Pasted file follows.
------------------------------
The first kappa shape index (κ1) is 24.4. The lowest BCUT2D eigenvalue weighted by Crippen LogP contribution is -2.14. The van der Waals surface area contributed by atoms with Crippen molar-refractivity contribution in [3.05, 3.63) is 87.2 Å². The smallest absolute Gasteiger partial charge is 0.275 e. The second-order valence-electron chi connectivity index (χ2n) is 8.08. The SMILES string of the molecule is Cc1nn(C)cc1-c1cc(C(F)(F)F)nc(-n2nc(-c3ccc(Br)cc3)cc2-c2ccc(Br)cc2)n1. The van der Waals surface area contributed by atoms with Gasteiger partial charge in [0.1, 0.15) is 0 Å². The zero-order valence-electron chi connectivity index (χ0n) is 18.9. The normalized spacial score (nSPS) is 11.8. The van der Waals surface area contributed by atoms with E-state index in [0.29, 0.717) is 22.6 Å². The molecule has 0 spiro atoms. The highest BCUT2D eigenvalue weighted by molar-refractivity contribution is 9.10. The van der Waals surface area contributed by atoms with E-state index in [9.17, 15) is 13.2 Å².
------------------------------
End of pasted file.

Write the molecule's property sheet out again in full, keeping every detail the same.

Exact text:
The first kappa shape index (κ1) is 24.4. The lowest BCUT2D eigenvalue weighted by Crippen LogP contribution is -2.14. The van der Waals surface area contributed by atoms with Crippen molar-refractivity contribution in [3.05, 3.63) is 87.2 Å². The smallest absolute Gasteiger partial charge is 0.275 e. The second-order valence-electron chi connectivity index (χ2n) is 8.08. The SMILES string of the molecule is Cc1nn(C)cc1-c1cc(C(F)(F)F)nc(-n2nc(-c3ccc(Br)cc3)cc2-c2ccc(Br)cc2)n1. The van der Waals surface area contributed by atoms with Gasteiger partial charge in [0.1, 0.15) is 0 Å². The zero-order valence-electron chi connectivity index (χ0n) is 18.9. The normalized spacial score (nSPS) is 11.8. The van der Waals surface area contributed by atoms with E-state index in [0.29, 0.717) is 22.6 Å². The molecule has 0 spiro atoms. The highest BCUT2D eigenvalue weighted by molar-refractivity contribution is 9.10. The van der Waals surface area contributed by atoms with E-state index in [9.17, 15) is 13.2 Å².